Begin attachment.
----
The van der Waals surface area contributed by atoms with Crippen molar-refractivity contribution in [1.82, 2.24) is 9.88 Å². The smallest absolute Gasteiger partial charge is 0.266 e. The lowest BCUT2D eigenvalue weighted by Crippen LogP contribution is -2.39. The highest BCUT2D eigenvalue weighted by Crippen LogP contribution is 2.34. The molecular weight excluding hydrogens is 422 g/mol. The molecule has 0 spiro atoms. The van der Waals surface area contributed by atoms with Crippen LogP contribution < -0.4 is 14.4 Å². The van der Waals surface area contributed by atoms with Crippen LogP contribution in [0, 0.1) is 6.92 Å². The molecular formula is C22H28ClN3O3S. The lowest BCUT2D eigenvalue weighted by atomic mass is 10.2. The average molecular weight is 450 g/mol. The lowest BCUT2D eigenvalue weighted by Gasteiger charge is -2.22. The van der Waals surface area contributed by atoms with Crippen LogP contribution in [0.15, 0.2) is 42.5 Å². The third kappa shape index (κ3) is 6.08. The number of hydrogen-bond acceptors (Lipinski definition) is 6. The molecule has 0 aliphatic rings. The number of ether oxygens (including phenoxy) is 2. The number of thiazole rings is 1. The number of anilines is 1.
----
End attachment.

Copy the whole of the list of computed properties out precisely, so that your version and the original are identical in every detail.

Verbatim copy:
The van der Waals surface area contributed by atoms with Crippen molar-refractivity contribution in [1.82, 2.24) is 9.88 Å². The smallest absolute Gasteiger partial charge is 0.266 e. The lowest BCUT2D eigenvalue weighted by Crippen LogP contribution is -2.39. The highest BCUT2D eigenvalue weighted by Crippen LogP contribution is 2.34. The molecular weight excluding hydrogens is 422 g/mol. The molecule has 0 spiro atoms. The van der Waals surface area contributed by atoms with Crippen LogP contribution < -0.4 is 14.4 Å². The van der Waals surface area contributed by atoms with Crippen LogP contribution in [0, 0.1) is 6.92 Å². The molecular formula is C22H28ClN3O3S. The lowest BCUT2D eigenvalue weighted by atomic mass is 10.2. The average molecular weight is 450 g/mol. The lowest BCUT2D eigenvalue weighted by Gasteiger charge is -2.22. The van der Waals surface area contributed by atoms with Crippen LogP contribution in [0.15, 0.2) is 42.5 Å². The third kappa shape index (κ3) is 6.08. The number of hydrogen-bond acceptors (Lipinski definition) is 6. The molecule has 0 aliphatic rings. The number of ether oxygens (including phenoxy) is 2. The number of thiazole rings is 1. The number of anilines is 1.